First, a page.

Once the complete first draft is written, I use Word Voice to read it back to me. Hearing mistakes is better for me than trying to read them. I know the document too well; my eyes often skim over typos and other errors. This is also an excellent time to catch things that can be foreshadowed and/or discussed later. I can ask and later answer questions (meaning I set up something to happen and resolve it later), find/add mysterious things that must be explained, remove what doesn’t belong, or put it where it works better. Also cut. Cut, cut, CUT! And I know I still don’t do enough. Sir Arthur Quiller-Couch said it best—“Murder your darlings.” I find that very difficult.

I have a few people who alpha read for me, that is, read the book along with me as I edit. They’re great because things they’re patient, and find can affect the story as it goes and the outcome. It’s better to get those changes made as early as possible. Note #2: I can always use more readers, especially beta ones, who read when the manuscript is complete. Hint, hint.

After my alpha readers and I reach the end, I get to start over again. I read and make notes. I mostly jot down things that come up as plot points and make sure they’re dealt with. *Actual item on my list for “Summerbird’s Quest” which I’m working on now: Why did Orkey steal ribbon [from the Mart-hoor’s tent]. What’s a Mart-hoor? Make sure the hypen is removed. Yep, misspelled hyphen. See example (excuse my sloppy handwriting).

The checkmark means I went back and resolved the issue somewhere.

I have a process for creating names. Since I write epic fantasy, it’s not logical for my characters to be named Joe and Sally or live in Boringville. But I’ve tried to make them more easily pronounced due to snide remarks from some alpha readers (not necessarily you, who thinks she means me). I have a Word table where I list every character. It includes everything pertinent to them, from names to tattoos to what they like/hate to eat. I hate having to go back and look that stuff up!

Once I decide on people/place names, I google them. Why? you ask. One of my characters in a Work-in-Progress (WIP) was named Chyme. Such a gorgeous name, looks so nice. And it means—drumroll—the semi-fluid mass of partly digested food that is expelled by a person’s stomach (Wikipedia). That’s disgusting. It’s also the worst almost-error I’ve yet to make. Others haven’t been quite so bad—someone’s name or a place, but I always change them. And I always check. How couldn’t I after…Chyme? I mean, who knew?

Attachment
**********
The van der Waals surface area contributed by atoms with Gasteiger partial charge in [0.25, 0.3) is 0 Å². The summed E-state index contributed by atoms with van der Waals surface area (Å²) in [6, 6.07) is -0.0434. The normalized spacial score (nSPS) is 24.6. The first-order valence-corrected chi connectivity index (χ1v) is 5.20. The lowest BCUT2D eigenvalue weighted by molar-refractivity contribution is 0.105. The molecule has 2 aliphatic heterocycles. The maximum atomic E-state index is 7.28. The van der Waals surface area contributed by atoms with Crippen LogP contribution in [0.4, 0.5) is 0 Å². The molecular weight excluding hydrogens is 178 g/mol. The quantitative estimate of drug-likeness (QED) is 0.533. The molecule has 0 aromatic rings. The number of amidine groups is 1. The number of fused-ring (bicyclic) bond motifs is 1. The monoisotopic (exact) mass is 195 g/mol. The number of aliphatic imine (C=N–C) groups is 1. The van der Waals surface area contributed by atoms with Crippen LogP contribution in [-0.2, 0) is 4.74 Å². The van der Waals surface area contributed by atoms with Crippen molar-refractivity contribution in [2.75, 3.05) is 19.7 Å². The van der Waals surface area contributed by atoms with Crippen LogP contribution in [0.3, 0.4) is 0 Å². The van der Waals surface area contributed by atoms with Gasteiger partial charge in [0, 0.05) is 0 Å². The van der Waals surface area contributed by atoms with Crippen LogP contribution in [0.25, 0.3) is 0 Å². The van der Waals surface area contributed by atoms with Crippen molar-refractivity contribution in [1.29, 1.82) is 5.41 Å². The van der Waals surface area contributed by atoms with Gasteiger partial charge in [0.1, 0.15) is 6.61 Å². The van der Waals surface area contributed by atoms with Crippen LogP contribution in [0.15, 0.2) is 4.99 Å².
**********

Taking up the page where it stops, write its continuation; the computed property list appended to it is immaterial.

I know I’ve probably missed some things in describing my process because they aren’t always the same. In another WIP, I took an event from American history and used that as a major event to build around. In yet another WIP, voodoo plays a part, it’s a time-travel piece, so I had to do a lot of research—stop the press!

I forgot about research! I mean, I can’t make up everything! In the WIP I mentioned with the lovely but disgusting name, I had to do a lot of research and finagling answers from friends and relatives about the engine propulsion unit I’d thought up—is it feasible, how will it work in these different situations—I think I drove them crazy! And in my “Dragon” books, water runs all their structural mechanics, so that took more research—I mean, it is my world, and I can run it as I please, but some part of me demands that it at least sound doable.

So, let’s get back to drawing things to a close. For me, writing a book is a life-consuming event; just ask my family. I like to share the process! I can’t not write; I have too much to share running around in my head. But I never forget I’m writing something to hopefully make someone else happy and enable them to escape reality within my story and characters. And my epic fantasies are long enough to keep them there for as long as they want to be!

And to that anonymous Quora person—thanks for asking!